Interview series 'The Challenges of Tomorrow'
Dutch visual artist Rem van den Bosch
Aggravated by climate change, there is a surge in sea level rise, floods, droughts and heat waves, and an increasing pressure on river deltas. This has major consequences in low-lying, deltaic countries such as the Netherlands.
Through a series of interviews, we find out about the challenges unique to the Netherlands, the government’s water management strategies and citizens’ responsibilities. This was prompted by the release of Delta Programme 2022 by Dutch Delta Commissioner Peter Glas last September.
Using the power of visual art Dutch artist Rem van den Bosch shows people the importance of respecting nature – like how models, as silent messengers of the water, showed the height of water during a breach of a dike and subsequent flooding, in one of his works.
In this interview, Rem van den Bosch talks about the importance of respecting nature, and the power of art in taking this message to the public.
With your work 'Here comes the Flood' you show the vulnerability of the Dutch delta. Why is that necessary?
We are extremely vulnerable, but hardly realise it. A third of the Netherlands lies below sea level. We are well protected by all the dikes, dams and dunes. The government has arranged things well for us, but what do we do if things go wrong and the tide comes in? How resilient are we?
These questions are urgent. Because the climate is changing and that causes rising sea levels and more peak showers, like last summer in Limburg where the rivers overflowed their banks.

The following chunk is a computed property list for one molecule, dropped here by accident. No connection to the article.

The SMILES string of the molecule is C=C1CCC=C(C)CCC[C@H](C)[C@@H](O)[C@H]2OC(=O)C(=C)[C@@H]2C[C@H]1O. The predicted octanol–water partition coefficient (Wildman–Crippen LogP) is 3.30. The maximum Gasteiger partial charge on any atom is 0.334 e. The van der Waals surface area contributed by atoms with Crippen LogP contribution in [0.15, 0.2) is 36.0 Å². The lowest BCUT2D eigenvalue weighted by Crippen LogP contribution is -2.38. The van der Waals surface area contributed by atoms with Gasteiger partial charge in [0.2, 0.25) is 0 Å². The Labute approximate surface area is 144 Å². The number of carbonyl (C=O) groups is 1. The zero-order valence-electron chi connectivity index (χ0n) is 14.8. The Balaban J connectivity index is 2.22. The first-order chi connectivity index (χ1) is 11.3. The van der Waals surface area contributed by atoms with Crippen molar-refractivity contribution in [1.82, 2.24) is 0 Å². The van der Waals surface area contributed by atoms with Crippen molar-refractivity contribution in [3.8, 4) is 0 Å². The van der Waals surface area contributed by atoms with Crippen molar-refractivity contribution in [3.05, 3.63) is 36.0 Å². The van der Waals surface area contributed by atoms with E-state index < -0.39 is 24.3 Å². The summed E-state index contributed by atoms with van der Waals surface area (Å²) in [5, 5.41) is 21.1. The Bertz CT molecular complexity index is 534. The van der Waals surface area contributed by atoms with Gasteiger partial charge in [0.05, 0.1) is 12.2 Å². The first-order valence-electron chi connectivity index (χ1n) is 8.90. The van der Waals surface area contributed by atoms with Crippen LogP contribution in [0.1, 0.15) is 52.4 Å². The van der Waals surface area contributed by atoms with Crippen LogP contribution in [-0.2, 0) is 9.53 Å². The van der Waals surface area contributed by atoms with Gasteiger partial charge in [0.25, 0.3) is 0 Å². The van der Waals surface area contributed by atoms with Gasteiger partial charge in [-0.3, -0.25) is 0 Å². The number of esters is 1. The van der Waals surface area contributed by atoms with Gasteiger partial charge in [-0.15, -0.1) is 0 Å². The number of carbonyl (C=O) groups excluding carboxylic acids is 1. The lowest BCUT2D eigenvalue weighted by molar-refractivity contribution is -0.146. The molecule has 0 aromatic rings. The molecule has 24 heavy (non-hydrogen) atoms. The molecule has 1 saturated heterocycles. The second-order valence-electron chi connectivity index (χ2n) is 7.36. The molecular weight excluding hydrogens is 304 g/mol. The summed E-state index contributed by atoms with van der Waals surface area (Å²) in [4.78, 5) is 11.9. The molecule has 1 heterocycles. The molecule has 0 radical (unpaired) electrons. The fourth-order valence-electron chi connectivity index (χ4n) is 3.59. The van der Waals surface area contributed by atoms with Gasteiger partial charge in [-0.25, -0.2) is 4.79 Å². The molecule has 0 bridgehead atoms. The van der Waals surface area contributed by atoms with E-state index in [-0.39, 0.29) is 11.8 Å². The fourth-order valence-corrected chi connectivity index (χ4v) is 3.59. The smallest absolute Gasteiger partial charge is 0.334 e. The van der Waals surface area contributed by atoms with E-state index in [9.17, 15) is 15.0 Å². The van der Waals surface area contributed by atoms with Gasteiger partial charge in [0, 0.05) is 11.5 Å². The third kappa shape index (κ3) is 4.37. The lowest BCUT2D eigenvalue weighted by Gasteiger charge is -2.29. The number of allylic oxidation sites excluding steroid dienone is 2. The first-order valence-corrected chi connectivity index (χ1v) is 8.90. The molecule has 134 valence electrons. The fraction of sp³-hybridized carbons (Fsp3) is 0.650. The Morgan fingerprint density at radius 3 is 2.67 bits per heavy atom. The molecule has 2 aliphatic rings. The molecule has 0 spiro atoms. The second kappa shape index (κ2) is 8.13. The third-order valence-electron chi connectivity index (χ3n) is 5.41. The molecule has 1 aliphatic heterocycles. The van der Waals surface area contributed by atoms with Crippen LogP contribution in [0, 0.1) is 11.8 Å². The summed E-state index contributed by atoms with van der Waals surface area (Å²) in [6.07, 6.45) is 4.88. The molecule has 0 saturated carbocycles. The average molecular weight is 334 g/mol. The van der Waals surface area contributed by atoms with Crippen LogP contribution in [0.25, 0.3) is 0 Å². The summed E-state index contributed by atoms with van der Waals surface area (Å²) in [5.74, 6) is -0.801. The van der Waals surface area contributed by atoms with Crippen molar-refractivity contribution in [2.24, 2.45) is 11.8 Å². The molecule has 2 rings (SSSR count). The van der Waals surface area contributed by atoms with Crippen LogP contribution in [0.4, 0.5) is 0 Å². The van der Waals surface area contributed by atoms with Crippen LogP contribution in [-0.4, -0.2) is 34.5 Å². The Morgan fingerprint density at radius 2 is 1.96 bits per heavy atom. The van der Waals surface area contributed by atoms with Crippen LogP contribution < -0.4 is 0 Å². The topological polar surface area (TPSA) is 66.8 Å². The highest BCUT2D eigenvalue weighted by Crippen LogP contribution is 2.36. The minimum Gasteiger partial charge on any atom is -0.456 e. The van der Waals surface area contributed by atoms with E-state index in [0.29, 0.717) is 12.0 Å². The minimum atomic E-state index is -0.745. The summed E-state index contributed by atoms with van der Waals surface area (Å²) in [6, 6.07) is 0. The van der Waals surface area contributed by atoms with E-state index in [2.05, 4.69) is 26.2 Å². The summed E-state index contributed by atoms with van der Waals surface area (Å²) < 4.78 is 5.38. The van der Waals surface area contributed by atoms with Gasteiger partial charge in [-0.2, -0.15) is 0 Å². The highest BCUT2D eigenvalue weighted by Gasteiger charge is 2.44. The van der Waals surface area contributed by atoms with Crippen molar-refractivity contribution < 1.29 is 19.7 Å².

The urgency is there, but the water awareness is lacking.
Yes, that is why I want to make people think about the consequences of climate change. By asking questions: How high is the water in your garden when the tide comes in? What would you be willing to do to keep your feet dry? Put more tax on raising the dikes or move to higher ground? And what measures are you taking to tackle climate change?
With the power of art and the magic of images, you can explain a complex story in an accessible way. The water boards are embracing my project, because it helps them bring water management to the attention of the public. Without their work, half of the Netherlands would be flooded.
What role does water play in your life?
I was born in a houseboat and now live in Ellewoutsdijk in the province of Zeeland, the heart of the Dutch delta. Maybe that is why I have developed a deep respect for the power of water. But I prefer to talk about the power of nature.
Nature offers us peace, inspiration and a refuge, but it is also under great pressure. We treat nature as if it were outside us, something we can exploit without limit, yet we are dependent on it. That worries me.
Do you mean that we do not live in complete harmony with our environment?
Yes, we have a lot to learn from indigenous communities in this regard. Their ecological knowledge is important in addressing climate change. After my studies, I spent time with the Haudenosaunee, the original inhabitants of America.
I visited schools in six different reserves and conducted 21 interviews with elders. The questions I asked came from Dutch school children. These conversations impressed me. Their respect for nature is enormous!
Every child grows vegetables in its own garden and they all know very well where the meat comes from. They learn that their actions have consequences for the next generations.
This is at odds with our Western perspective. We think in terms of government periods of a few years and generally consider economic gain as being more important than protecting nature.